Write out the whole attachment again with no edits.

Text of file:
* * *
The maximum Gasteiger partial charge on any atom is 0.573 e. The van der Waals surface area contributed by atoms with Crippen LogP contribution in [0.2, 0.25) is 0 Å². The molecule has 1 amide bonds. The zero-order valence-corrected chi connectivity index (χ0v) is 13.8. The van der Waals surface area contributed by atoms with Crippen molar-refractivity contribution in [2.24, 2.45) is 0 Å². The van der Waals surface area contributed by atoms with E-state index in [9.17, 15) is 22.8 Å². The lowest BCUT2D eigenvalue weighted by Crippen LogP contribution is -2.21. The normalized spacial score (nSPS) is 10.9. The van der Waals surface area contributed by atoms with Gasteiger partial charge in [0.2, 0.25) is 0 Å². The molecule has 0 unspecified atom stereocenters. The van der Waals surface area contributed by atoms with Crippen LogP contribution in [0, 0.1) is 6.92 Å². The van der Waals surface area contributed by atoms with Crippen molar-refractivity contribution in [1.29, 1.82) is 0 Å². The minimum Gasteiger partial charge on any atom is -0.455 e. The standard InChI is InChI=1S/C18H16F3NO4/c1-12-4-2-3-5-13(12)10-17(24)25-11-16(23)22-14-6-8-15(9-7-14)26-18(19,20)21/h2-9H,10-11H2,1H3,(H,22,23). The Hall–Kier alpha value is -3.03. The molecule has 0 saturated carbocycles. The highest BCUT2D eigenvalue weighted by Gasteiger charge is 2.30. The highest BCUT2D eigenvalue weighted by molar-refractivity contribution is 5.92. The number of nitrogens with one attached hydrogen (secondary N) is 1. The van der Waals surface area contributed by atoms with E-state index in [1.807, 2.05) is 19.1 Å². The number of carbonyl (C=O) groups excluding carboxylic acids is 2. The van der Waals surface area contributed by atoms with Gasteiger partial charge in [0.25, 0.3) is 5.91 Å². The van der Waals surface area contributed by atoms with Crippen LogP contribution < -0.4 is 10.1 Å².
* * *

The maximum Gasteiger partial charge on any atom is 0.573 e. The van der Waals surface area contributed by atoms with Crippen LogP contribution in [0.2, 0.25) is 0 Å². The molecule has 1 amide bonds. The zero-order valence-corrected chi connectivity index (χ0v) is 13.8. The van der Waals surface area contributed by atoms with Crippen molar-refractivity contribution in [2.24, 2.45) is 0 Å². The van der Waals surface area contributed by atoms with E-state index in [9.17, 15) is 22.8 Å². The lowest BCUT2D eigenvalue weighted by Crippen LogP contribution is -2.21. The normalized spacial score (nSPS) is 10.9. The van der Waals surface area contributed by atoms with Gasteiger partial charge in [0.2, 0.25) is 0 Å². The molecule has 0 unspecified atom stereocenters. The van der Waals surface area contributed by atoms with Crippen LogP contribution in [0, 0.1) is 6.92 Å². The van der Waals surface area contributed by atoms with Crippen molar-refractivity contribution in [1.29, 1.82) is 0 Å². The minimum Gasteiger partial charge on any atom is -0.455 e. The standard InChI is InChI=1S/C18H16F3NO4/c1-12-4-2-3-5-13(12)10-17(24)25-11-16(23)22-14-6-8-15(9-7-14)26-18(19,20)21/h2-9H,10-11H2,1H3,(H,22,23). The Hall–Kier alpha value is -3.03. The molecule has 0 saturated carbocycles. The highest BCUT2D eigenvalue weighted by Gasteiger charge is 2.30. The highest BCUT2D eigenvalue weighted by molar-refractivity contribution is 5.92. The number of nitrogens with one attached hydrogen (secondary N) is 1. The van der Waals surface area contributed by atoms with E-state index in [1.807, 2.05) is 19.1 Å². The number of carbonyl (C=O) groups excluding carboxylic acids is 2. The van der Waals surface area contributed by atoms with Gasteiger partial charge in [0.25, 0.3) is 5.91 Å². The van der Waals surface area contributed by atoms with Crippen LogP contribution < -0.4 is 10.1 Å².